Friday, June 17, 2005

Here Comes Everybody

I have to poetry plug a site I blogrolled awhile back and have just begun to explore. Here Comes Everybody is a series of interviews with poets using the same nine questions:

1. What is the first poem you ever loved? Why?
2. What is something.someone non-literary you read which may surprise your peets/colleagues? Why do you read it/them?
3. How important is philosophy to your writing? Why?
4. Who are some of your favorite non-Anglo-American writers? Why?
5. Do you read a lot of poetry? If so, how important is it to your writing?
6. What is something which your peers/colleagues may assume you've read but haven't? Why haven't you?
7. How would you explain what a poem is to my seven-year-old?
8. Do you believe in a Role for the Poet? If so, how does it differ from the Role of the Citizen?
9. Word associations: lemon, chiseled, I, of, form
10. What is the relationship between the text and the body in your writing?

I think all but the word association question is brilliant (free associations are something best interpreted by the woman behind the couch), and I'd be interested in hearing the answers to any of them from any poet I know. In fact, feel free to answer any of these in the comments space. And take a look at the interviews. They're fascinating.




1 comment:

  1. William Neumire8:48 PM

    The first poem I ever loved was James Wright's "Lying in a Hammock on William Duffy's Farm" poem, and the wy is easy: because it surprised me. That last line, to this day, is the most catch-you-ff-guard line I've ever read. I recently came back to the poem while reading the letter between Wright and Robert Bly concerning Wright's travels to the Duffy farm, fantastic stuff.

    I constantly read ninja/samurai lore. I can't get enough of it. I began training in ninjutsu as an old man's second time around at sports, and the reading immediately swallowed me with it's tales of chivalry turned upside down, war, philosophy inside of war and the aesthetic world and class system of martial arts.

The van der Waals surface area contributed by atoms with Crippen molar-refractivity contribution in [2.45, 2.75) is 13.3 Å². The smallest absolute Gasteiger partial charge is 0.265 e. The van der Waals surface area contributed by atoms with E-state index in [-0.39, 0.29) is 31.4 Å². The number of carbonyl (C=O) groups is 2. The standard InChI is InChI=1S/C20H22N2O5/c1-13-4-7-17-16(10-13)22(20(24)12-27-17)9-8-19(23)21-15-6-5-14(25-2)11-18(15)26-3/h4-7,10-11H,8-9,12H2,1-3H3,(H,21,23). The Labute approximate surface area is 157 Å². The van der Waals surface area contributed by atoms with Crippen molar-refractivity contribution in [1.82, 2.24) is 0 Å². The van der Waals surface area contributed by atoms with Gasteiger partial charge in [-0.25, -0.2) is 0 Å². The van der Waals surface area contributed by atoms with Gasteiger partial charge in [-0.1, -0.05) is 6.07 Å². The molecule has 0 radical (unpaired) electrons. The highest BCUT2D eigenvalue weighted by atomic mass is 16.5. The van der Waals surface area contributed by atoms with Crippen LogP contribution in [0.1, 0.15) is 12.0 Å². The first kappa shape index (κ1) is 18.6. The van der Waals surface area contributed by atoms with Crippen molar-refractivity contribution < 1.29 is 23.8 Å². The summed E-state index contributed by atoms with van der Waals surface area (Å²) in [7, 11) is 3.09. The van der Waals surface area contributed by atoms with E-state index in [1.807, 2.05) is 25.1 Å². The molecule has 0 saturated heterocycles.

Philosophy is important to my writing in that the same basic questions posed by the Socratics are around in every good poem. In regard to modern philosophy, if it can really be distinguised from classic philosophy, I'm not sure it has to much to bring to the table that hasn't already been there.

    Favorite non-anglo american writers: I refer back to my ninja books.

    I read a lot of poetry, largely because I've never had the patience to read something like a novel that I can't atleast have a once-over in one sitting. It's important to the writing because it keeps the rhythms in your head that turn into your own poems later on. Sometimes, without reading, there's a temporary regression in my writing. What was that thing Pound said about when carving an ax handle the model is never far away?

    Colleagues may assume I've read a lot of things I haven't, especially the longer works. I never read Wordsworth's Prelude, or Paradiso, much of anything by Gertrude Stein. I haven't read them because they're kind of hard to bore into, and the last two I suspect are boring.

    A poem is a small story, or a song, or a picture of something, most likely all of these together, or nothing.

    I don't believe in a role for the poet, largely because I believe in the separateness of the artist aspect of one's personality from the rest of one's personality. I suppose if one became Hamlet you could become a free artist of yourself, but until then. I suppose if there were a role, I'd say it were no different than anyone's- figure out what the hell's going on and look forward to failing at that.

    lemon: cabin
    chiseled: venice beach
    I: redundant
    of: what?
    form: Turco

    The text and the body: is this one of those SAT analogy questions? : as paper plate is to wedge of watermelon.

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